• @RoundSparrowhilltx is correct. As I mentioned in a comment to another similar answer, I suspect the only way around this short of copying and pasting the entirety of TextView into your own class is to use Reflection to directly access the private mCurTextColor field in TextView. This answer provides a general guideline of how to do this. If you want hint and link text to have a stroke as well, you will also have to change mHintTextColor and mLinkTextColor. Unfortunately changing mTextColor does nothing, as it is only referenced. – VerumCH Aug 19 '18 at 10:22
7

I've written a class to perform text with outline and still support all the other attributes and drawing of a normal text view.

it basically uses the super.onDraw(Canves canvas) on the TextView but draws twice with different styles.

hope this helps.

public class TextViewOutline extends TextView {

    // constants
    private static final int DEFAULT_OUTLINE_SIZE = 0;
    private static final int DEFAULT_OUTLINE_COLOR = Color.TRANSPARENT;

    // data
    private int mOutlineSize;
    private int mOutlineColor;
    private int mTextColor;
    private float mShadowRadius;
    private float mShadowDx;
    private float mShadowDy;
    private int mShadowColor;

    public TextViewOutline(Context context) {
        this(context, null);
    }

    public TextViewOutline(Context context, AttributeSet attrs) {
        super(context, attrs);
        setAttributes(attrs);
    }

    private void setAttributes(AttributeSet attrs){ 
        // set defaults
        mOutlineSize = DEFAULT_OUTLINE_SIZE;
        mOutlineColor = DEFAULT_OUTLINE_COLOR;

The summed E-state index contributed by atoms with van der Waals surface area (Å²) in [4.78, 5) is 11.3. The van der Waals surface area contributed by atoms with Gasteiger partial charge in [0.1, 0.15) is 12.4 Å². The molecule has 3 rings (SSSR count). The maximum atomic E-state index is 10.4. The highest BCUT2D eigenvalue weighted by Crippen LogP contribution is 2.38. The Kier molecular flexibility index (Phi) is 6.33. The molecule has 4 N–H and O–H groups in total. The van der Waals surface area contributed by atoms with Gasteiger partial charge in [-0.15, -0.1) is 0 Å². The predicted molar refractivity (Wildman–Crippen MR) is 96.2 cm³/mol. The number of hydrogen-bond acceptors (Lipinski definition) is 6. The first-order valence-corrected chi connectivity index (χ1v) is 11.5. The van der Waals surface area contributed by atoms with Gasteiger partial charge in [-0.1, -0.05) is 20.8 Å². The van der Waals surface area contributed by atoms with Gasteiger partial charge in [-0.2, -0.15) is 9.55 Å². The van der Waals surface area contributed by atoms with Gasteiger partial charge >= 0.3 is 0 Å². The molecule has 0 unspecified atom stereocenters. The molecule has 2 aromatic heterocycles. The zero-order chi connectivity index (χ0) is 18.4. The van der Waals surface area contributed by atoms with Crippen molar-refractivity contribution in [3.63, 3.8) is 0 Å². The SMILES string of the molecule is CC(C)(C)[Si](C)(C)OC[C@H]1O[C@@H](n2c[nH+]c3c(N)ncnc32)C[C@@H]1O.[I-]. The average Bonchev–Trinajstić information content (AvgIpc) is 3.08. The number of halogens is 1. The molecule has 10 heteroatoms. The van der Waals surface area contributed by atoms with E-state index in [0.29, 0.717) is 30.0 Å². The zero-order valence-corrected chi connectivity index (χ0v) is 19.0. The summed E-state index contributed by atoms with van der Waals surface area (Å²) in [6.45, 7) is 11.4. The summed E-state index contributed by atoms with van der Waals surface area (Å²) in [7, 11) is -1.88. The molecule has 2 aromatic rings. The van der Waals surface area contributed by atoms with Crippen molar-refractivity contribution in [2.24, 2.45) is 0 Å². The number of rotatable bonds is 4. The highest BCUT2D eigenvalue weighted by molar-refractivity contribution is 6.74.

// text color   
        mTextColor = getCurrentTextColor();
        if(attrs != null) {
            TypedArray a = getContext().obtainStyledAttributes(attrs,R.styleable.TextViewOutline);
            // outline size
            if (a.hasValue(R.styleable.TextViewOutline_outlineSize)) {
                mOutlineSize = (int) a.getDimension(R.styleable.TextViewOutline_outlineSize, DEFAULT_OUTLINE_SIZE);
            }
            // outline color
            if (a.hasValue(R.styleable.TextViewOutline_outlineColor)) {
                mOutlineColor = a.getColor(R.styleable.TextViewOutline_outlineColor, DEFAULT_OUTLINE_COLOR);
            }
            // shadow (the reason we take shadow from attributes is because we use API level 15 and only from 16 we have the get methods for the shadow attributes)
            if (a.hasValue(R.styleable.TextViewOutline_android_shadowRadius) 
                    || a.hasValue(R.styleable.TextViewOutline_android_shadowDx)
                    || a.hasValue(R.styleable.TextViewOutline_android_shadowDy) 
                    || a.hasValue(R.styleable.TextViewOutline_android_shadowColor)) {
                mShadowRadius = a.getFloat(R.styleable.TextViewOutline_android_shadowRadius, 0);
                mShadowDx = a.getFloat(R.styleable.TextViewOutline_android_shadowDx, 0);
                mShadowDy = a.getFloat(R.styleable.TextViewOutline_android_shadowDy, 0);
                mShadowColor = a.getColor(R.styleable.TextViewOutline_android_shadowColor, Color.TRANSPARENT);
            }

            a.recycle();
        }

        PFLog.d("mOutlineSize = " + mOutlineSize);
        PFLog.d("mOutlineColor = " + mOutlineColor);
    }

    private void setPaintToOutline(){
        Paint paint = getPaint();
        paint.setStyle(Paint.Style.STROKE);
        paint.setStrokeWidth(mOutlineSize);
        super.setTextColor(mOutlineColor);
        super.setShadowLayer(mShadowRadius, mShadowDx, mShadowDy,  mShadowColor);
    }

    private void setPaintToRegular() {
        Paint paint = getPaint();
        paint.setStyle(Paint.Style.FILL);